Questions and stories can enrich such seemingly straightforward subjects as arithmetic as well. I heard a story on NPR about children and math, pointing out that typically a child can readily enough memorize the numbers and learn basic math processes, but when teachers and parents put those numbers in a context — “There are six apples in the basket and four children each take an apple, how many are left?” or counting pebbles or acorns or cars rather that just manipulating the abstract symbol of numbers — their math and associated cognitive skills are enhanced in the moment and also enriched with long-lasting benefits of greater layers of understanding.
Rather than adding an extra, unrelated activity, this idea invites you to deepen and enrich a pre-existing central activity of your child’s life — school. In other words, smart simplicity.
4. Focus on experience over evaluation– It is easy (for children and their parents both) to get caught up in chasing A’s and gold stars. Long evenings slaving over dioramas, weekends spent coaching for the oral report, tensions tightening over the term paper that isn’t quite as perfect as it might be.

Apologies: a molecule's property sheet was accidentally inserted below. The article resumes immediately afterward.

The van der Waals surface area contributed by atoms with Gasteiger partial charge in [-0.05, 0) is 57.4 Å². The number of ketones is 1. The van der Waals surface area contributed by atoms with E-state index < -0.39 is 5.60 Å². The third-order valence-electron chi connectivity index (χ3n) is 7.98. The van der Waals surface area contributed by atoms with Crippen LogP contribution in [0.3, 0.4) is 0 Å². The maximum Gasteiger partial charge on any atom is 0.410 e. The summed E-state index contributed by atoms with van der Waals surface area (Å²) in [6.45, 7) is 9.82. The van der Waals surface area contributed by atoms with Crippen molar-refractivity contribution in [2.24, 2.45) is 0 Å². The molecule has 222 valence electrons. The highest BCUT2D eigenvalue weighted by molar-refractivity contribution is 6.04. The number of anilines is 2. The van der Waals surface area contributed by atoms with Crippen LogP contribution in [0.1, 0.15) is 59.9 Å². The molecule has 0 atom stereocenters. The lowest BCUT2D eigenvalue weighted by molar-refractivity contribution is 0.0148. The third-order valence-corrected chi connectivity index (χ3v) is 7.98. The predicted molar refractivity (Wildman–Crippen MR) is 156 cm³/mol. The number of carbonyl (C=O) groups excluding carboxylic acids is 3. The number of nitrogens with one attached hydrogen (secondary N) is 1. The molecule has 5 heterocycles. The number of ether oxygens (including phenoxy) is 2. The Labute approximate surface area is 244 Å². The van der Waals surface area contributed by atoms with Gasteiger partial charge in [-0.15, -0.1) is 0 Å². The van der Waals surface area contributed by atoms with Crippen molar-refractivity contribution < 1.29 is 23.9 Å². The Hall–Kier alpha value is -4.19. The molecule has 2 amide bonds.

In his book Punished by Rewards: The Trouble with Gold Stars, Incentive Plans, A’s, Praise, and Other Bribes, Alfie Kohn makes a compelling case for the fact that these classic conventions of child and student evaluation work at cross-purposes to our Generation Peace intentions. Praise, for example, “sustains a dependence on our evaluations, our decisions about what is good and bad, rather than helping them begin to form their own judgments. It leads them to measure their worth in terms of what will lead us to smile and offer the positive words they crave.”
Their natural intrinsic motivation, delight, and sense of just-rightness can easily wear away, and they become dependent on the illusory glow of pseudo-self-esteem coming from outside in. One of the most helpful things I ever heard Dr. Laura say (remember her??) on her radio show was that self-esteem is about whether you impress yourself through how you act. Or as the saying goes, “Self-esteem is an inside job.”
We now have a generation of young adults whose addiction to the constant flow of external rewards and positive feedback has become an issue for employers. There are even companies who specialize in providing flashy workplace demonstrations of praise and acknowledgement for employees whose motivation and morale flags without such external bolstering. This is not a dependence that we want for Generation Peace; rather, we want them to feel an abiding sense of rightness, worthiness and “enoughness” from deep within.